. Familiarity with the Microsoft system was another selling point for the community college system. The technology also offered both front and back-end uniformity with the Outlook systems already used on the campuses.
“We needed a solution that would be easy to administer across all our colleges,” Mata was reported saying in Campus Technology. “One of the reasons we chose Microsoft Live@EDU over Google Apps for Education is because it provides us with simple and automated management along with the visibility and control we need to apply our policies across our student information systems.”
The Live@EDU team worked with SADA Systems to help LACCD streamline their account registration process so students automatically gain access to the system through their own Live@EDU account with they register at one of the colleges.
“Our unique partnership with Microsoft enables LACCD’s IT personnel to focus on the system’s more mission-critical IT goals,” Niv Dolgin, director of IT for SADA Systems, was reported saying at Campus Technology. “Streamlining the registration process is not only a win for LACCD IT personnel; it is a win for students and LACCD administrative staff.”
Microsoft Celebrates the Partnership
Although individual departments throughout the college system may continue to use Google Apps for email and collaboration if they choose, Microsoft’s Live@EDU will become the primary technology used by faculty, staff, and students throughout the college system. While the first goal is to get the email system up and running, the college does not expect it to stop there. Students and faculty will be able to use the cloud technology for a host of classroom purposes. There are even plans to integrate the system with the colleges’ alumni in the future.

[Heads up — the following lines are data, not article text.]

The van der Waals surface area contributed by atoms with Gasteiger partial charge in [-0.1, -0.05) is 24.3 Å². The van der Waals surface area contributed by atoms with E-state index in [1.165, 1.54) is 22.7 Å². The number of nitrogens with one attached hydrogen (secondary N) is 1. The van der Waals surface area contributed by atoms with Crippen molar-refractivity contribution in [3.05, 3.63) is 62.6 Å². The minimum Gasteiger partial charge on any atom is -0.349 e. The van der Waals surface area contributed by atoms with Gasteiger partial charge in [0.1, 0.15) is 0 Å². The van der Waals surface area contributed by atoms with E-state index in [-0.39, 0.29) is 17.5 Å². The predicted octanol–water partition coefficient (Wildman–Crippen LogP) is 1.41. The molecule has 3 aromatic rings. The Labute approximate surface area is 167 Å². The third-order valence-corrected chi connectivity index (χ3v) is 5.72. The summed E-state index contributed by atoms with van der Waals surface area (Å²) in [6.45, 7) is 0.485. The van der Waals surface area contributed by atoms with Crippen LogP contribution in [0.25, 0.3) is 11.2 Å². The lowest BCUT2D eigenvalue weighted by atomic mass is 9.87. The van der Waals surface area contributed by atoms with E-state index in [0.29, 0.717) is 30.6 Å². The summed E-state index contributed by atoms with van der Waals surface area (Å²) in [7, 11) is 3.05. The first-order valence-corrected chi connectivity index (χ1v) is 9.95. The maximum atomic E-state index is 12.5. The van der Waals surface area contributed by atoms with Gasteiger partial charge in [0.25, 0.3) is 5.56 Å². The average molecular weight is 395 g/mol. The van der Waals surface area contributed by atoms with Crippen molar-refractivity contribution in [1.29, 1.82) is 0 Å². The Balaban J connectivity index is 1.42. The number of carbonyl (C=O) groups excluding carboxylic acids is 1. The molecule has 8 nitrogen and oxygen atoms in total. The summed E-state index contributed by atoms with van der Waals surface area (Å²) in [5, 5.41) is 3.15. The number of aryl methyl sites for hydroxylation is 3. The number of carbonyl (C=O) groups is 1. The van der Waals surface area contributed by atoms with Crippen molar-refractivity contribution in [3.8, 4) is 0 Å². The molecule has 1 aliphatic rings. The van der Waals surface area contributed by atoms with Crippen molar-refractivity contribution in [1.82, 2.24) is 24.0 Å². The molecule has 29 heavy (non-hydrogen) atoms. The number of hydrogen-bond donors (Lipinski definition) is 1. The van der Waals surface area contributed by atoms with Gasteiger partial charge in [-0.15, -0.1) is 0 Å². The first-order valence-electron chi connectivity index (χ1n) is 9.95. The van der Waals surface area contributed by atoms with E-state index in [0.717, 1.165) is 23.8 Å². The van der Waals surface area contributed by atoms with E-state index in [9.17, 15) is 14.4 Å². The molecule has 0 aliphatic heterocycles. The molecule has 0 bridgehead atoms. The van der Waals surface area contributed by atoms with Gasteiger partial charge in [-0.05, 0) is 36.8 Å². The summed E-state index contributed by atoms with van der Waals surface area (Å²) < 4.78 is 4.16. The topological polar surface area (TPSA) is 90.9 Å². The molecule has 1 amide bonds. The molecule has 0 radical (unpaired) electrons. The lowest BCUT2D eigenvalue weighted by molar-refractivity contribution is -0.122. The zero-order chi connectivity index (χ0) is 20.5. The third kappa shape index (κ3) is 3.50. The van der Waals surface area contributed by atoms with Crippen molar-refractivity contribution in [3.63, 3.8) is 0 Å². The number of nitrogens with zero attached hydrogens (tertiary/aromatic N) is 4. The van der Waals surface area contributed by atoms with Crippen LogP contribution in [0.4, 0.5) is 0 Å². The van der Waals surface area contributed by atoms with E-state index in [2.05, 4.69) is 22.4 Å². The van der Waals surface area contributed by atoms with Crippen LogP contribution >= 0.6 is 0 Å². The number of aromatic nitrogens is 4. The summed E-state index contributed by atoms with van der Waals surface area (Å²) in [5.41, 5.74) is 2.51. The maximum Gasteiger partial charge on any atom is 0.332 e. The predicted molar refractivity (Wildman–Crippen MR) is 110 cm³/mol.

This video explains Live@EDU.
Microsoft is celebrating the newly acquired account. Although Microsoft’s Live@EDU is free to use, the company counts on it because collaboration products like Outlook, SharePoint, and Lync are key components to the company’s financial health. Although Microsoft has dominated the market in the past, the move to cloud technology has resulted in stiff competition from companies like Google.
Google declined to comment on this recent move by LACCD, but Microsoft was quick to shout out its win through online news sources, including its own press releases.
“We are excited to see the largest community college district in the U.S. deploy Live@EDU to not only experience the benefits of a cloud-based collaboration service but to also roll out a technology that will develop students’ skills,” Sig Behrens, general manager of U.S. Education for Microsoft, stated in a press release at PR Newswire
. “LACCD is committed to student employability and recognizes the value to its students of skills gained by using Microsoft technology and that the knowledge will serve them well as they prepare to enter the workforce.”
As more community colleges head to the clouds, communication, teaching, and learning may just become more streamlined and efficient.